Page 266 - ShowSight - August 2019
P. 266

                 Foundation Stock Service Q & A
 I do not expect a surge in popularity will happen. Our breed is a very demanding one and we as a breed club, encourage only very experienced dog owners to take on an Appenzeller. They are not a breed for everyone. As much as we can, we take advantage of judges education opportunities and “meet the breeds” to educate people about the Appenzeller. This is not a “short-haired Bernese Moun- tain Dog” by any means as many people seem to think. There are similarities in markings, but their demeanor is completely different. This is one of the reasons I work very hard socializing, training and competing in a variety of events so that people fully understand what they are about.
We as a breed club, are slowly getting there. When I first started showing in Conformation with my Havana Brown male, he was the only Appenzeller being shown. Now, you will sometimes see two or even three Appenzellers in the ring on the west coast. It is a mat- ter of encouraging fellow Appenzeller owners to participate, and that Conformation and Performance events can be enjoyable and rewarding. Breed recognition would be nice, but for me, it’s not the be all and end all. What I enjoy most is educating judges and other dog owners about our amazing breed.
Would I breed more litters if we were fully recognized by AKC? I am the owner of a stud dog presently. He is a UKC CH, and Rally Obedience title holder. I will continue to campaign him as a viable male but very selectively.
The funniest thing that I’ve experienced at a dog show? As a puppy, my male was very exuberant in the ring. His tendency was (and sometimes still is) to bite at my clothing in the show ring. At a show in Washington several years ago, he attempted to disrobe me on the down and back! It was quite entertaining for everyone watching.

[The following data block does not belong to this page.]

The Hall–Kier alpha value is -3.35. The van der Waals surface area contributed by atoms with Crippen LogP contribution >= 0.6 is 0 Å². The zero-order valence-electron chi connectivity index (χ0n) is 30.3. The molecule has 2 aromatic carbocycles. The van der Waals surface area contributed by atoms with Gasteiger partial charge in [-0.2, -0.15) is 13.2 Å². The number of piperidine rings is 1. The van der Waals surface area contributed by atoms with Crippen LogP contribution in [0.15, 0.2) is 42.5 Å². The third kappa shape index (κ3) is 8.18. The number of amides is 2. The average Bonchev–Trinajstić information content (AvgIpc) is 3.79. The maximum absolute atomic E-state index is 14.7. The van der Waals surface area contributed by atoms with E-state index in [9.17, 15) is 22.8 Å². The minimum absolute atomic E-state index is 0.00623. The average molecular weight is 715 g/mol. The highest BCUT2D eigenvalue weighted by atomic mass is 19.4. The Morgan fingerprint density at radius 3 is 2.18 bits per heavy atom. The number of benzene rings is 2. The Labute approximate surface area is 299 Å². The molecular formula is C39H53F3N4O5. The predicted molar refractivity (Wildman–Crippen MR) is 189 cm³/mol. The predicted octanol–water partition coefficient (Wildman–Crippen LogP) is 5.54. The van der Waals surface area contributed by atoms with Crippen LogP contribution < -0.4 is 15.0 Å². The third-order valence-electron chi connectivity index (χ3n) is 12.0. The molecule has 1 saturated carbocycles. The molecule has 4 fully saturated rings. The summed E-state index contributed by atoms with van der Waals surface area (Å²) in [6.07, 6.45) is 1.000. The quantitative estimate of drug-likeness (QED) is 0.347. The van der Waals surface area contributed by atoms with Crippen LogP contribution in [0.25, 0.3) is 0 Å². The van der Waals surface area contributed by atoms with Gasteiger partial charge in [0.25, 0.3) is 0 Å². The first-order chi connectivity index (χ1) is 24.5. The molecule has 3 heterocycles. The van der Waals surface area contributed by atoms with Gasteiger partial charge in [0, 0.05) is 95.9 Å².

We live in the mid-Michigan area. Our life mostly revolves around the dogs and they seem to be involved in everything we do. We have a film production company and a cable/fiber installation company. Our CSV also work in the film industry. I teach animal reading and energy healing and I am an avid gardener and enjoy hiking in the wilderness,
How is my breed faring in its quest for full recognition? I feel our breed is doing well. I feel a slow steady approach is better than rushing to see how fast we can get there.
Do I expect a surge in popularity once we’re in the regular show ring? Yes, their popularity will surely increase. People will be drawn to their very exotic look. I feel with the increase in popularity in the ‘regular shows’ it will help to show people what these amazing dogs can do but it will also attract people who will want to exploit them for personal gain. So both good and bad.
I feel there are not enough people in the breed at this time who care to help push the breed forward, We do have people working towards this goal but we have a long ways to go. We are okay with a slow steady pace.
I would not breed more litters if the breed where AKC recognized. Our breeding practice does not revolve around AKC recognition.
The funniest thing that I’ve experienced at a dog show? Hmmm they are always doing something comical. So it is hard to say what is the funniest?
When our male Czechoslovakain Vlcaks, Meigunn, was around 2 1⁄2 we entered a UKC show. Meigunn, knows the build- ing well we went to puppy classes here, upon entering the hall he